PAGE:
Exploring the benefits of short duration grazing

By Tim Kalinowski, Staff Writer


Cattle producers are more aware today than they have ever been of the stewardship responsibilities they hold toward their land. However, for Jack Vandervalk, of VXV Farm located 12 miles west of Claresholm in the Porcupine Hills, greater stewardship equates to greater operational efficiency and profitability as well.

“I think most of us who came into this country here, we had a European mentality originally,” explains Vandervalk. “This place was as high as 66 sections of native grass when the railroad came in heading toward Calgary and they broke up land that should never have been broke up. They did that so they could grow oats for their horses. We have a little more than two sections that was broke up like that but the rest of the places, another five sections, was pure native grass. We did some farming and such in the early years on the farm, but we have since learned how to manage what we have better. I think we are smarter now: We do less work and make more money by managing our land.”

Vandervalk and his son Gerald use an intricate system of moving electric fences and plastic posts, supplied with water pumped a the moveable, solar-powered, watering system on their property tied into a canal, to pen and move their 400 head of cows. In this way they micro-manage their native grass resources to fullest efficiency and also protect their vulnerable Lyndon Creek riparian areas. It’s called short duration grazing and it’s really not as difficult as it sounds, says Vandervalk.

“My son probably moves the cows every two days (in the growing season),” explains Vandervalk. “I thought that was terrible when we started that to put 400 cows on a little field like that. But we have learned different. The cows get used to it and they really like it. They are easy to manage and don’t give us any trouble. We learnt as we went. We do put up some hay yet, but we find we don’t need much if we save our native grass. We try not to come back to the same pasture for 30 or 35 days, at least, in the growing season.”

Once the cows have grazed a fenced off area in the pasture, the posts and electric twine are reset a little further on, the cows are moved over, and the process repeats itself. By managing their grazing in this way, Vandervalk says they always seem to have enough native grass on hand.

“At one time we used to put up a bunch of hay, but now we don’t even need the hay because we save our native grass that cures on the stem really good in this area. All we need is a little protein in the third trimester of pregnancy; that’s when we begin to feed the cows with a few pellets. Other than that they are out 365 days; unless we get a bad storm when we are calving. Then we pull them into a three acre pasture. That’s only when the weather is bad.”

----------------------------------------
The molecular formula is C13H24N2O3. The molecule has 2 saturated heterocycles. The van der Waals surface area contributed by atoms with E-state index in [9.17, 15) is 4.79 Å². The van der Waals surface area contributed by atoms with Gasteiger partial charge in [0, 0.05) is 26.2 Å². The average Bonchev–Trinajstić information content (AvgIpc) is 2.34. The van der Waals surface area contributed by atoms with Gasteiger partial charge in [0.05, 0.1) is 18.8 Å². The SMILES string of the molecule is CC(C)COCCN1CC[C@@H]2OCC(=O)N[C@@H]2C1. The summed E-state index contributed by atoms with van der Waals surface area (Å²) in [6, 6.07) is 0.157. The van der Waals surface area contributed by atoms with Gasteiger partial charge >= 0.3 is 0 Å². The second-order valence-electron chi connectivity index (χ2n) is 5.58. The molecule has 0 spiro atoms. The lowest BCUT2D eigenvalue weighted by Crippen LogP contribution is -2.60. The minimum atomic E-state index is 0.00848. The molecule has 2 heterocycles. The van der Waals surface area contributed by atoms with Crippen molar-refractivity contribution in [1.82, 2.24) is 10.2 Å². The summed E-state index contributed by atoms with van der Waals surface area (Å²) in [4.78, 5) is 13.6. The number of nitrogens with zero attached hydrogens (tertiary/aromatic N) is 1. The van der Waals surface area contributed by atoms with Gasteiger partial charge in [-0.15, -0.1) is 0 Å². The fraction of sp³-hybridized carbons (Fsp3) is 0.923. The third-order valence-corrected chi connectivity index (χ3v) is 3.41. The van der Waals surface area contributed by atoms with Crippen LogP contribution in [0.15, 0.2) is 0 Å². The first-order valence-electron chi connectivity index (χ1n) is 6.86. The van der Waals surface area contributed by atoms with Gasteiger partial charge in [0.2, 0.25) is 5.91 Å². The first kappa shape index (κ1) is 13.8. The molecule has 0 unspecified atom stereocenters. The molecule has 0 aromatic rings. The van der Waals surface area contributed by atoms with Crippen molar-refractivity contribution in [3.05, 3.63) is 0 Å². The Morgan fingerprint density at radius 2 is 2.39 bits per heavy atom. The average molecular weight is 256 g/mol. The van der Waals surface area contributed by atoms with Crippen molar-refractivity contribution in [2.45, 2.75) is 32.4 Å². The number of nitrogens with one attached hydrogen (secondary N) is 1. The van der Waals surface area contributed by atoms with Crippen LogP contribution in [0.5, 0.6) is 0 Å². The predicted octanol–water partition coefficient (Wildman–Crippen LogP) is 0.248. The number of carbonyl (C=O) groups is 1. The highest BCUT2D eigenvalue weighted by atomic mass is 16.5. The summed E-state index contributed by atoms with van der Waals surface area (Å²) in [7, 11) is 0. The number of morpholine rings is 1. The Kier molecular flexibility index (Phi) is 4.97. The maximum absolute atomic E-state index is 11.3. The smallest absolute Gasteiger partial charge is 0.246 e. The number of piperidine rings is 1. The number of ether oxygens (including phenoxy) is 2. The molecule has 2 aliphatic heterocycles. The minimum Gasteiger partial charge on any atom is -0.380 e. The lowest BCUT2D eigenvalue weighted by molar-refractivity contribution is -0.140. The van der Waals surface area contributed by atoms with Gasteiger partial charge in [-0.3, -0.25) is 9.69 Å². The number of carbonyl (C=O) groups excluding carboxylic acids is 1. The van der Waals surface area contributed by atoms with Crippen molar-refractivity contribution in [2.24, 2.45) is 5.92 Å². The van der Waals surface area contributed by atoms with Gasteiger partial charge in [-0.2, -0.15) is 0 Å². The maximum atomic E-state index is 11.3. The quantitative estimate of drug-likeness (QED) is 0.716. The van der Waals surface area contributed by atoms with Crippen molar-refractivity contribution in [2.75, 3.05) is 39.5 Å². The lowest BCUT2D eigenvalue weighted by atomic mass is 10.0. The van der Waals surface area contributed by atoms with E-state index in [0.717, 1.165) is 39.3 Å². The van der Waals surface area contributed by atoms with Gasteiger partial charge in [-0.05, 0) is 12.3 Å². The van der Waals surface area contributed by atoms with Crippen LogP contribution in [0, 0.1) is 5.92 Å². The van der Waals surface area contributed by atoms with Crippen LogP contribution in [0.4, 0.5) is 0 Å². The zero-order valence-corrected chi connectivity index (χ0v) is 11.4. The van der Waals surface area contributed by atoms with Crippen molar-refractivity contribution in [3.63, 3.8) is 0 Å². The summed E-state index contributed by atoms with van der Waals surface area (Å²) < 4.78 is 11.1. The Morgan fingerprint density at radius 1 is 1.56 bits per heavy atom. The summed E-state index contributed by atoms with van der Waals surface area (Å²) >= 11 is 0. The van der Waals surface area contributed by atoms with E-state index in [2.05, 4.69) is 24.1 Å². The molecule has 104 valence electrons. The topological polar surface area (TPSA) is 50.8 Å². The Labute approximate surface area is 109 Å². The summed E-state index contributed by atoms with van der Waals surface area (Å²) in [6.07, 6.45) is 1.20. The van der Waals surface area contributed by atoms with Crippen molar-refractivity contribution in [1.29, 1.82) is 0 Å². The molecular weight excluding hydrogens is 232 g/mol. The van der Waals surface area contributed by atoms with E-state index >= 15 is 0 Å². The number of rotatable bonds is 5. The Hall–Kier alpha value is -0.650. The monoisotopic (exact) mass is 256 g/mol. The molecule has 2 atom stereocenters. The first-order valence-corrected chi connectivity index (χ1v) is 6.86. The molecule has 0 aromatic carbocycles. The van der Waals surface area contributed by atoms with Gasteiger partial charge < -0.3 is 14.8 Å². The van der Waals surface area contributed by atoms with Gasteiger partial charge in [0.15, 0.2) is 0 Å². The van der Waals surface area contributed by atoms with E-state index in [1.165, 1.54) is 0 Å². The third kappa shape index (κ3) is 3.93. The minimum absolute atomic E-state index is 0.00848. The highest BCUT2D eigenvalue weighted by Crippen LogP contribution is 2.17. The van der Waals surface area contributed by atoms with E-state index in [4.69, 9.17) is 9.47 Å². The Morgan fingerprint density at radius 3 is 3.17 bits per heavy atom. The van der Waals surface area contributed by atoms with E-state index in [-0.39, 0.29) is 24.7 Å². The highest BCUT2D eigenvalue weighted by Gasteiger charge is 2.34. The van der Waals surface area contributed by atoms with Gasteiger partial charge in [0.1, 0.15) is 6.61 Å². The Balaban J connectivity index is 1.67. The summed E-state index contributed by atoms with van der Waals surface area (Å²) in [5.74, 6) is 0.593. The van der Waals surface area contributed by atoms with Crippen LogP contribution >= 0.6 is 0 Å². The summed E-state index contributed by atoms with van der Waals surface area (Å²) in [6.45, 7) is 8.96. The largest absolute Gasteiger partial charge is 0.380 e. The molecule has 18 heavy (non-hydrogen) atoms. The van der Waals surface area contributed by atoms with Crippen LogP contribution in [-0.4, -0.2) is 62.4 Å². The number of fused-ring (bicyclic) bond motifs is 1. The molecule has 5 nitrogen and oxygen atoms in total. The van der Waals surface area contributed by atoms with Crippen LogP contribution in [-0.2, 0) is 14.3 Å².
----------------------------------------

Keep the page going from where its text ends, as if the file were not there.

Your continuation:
Vandervalk says other cattle operations could adopt the same type of system, and many producers have come to him over the years to learn how. However, there are some pre-conditions which need to be met.

“If you’re going to put cows in real small pastures like that you need water,” explains Vandervalk. “We have a solar-powered waterer that we can move along our canal. We are lucky that way because we have springs and well developed water works like this. You do need water if you are going to do short duration grazing. And if it weren’t for electric fence it would be just about impossible.”

Vandervalk also firmly believes in keeping his cattle out of his riparian areas and canal channels as they undermine the integrity of his creek banks and waterways. He only lets them in a few times a year for shrub and thistle maintenance.

“If you let them in there, they just love to be along the creek. The next thing you know your riparian areas are suffering. So we only put ours in for a short duration. We’ve done some experiments where the creek was completely fenced off and then first thing you know you’ve got a lot of Canadian Thistle growing and brush so thick you can’t walk through it. This way we kind of control the weeds. Some years we can only use the riparian area once for short duration; other years you can use it twice and have it re-grow,” says Vandervalk.

While a dry year can be challenging, explains Vandervalk, he has found by managing his native grass effectively many of the negative effects on his pastures can be mitigated. VXV Farm also uses some flood irrigation when the weather turns crispy.

“We have been through a few dry years, but we’ve never had to buy much hay,” says Vandervalk. “I have been here nearly 60 years and I have only had one year where the cows couldn’t get all the grass they wanted.”

VXV Farm’s lessons can be applied to any cattle operation, (even in dryland), as the fundamentals are the same, says Vandervalk.

“If you don’t look after your grass, it won’t look after you. It’s as simple as that; especially the native grass. You make sure your operation works in partnership with whatever land you have.”

In December VXV Farm won the Alberta Beef Producers’ 2016 Environmental Stewardship Award.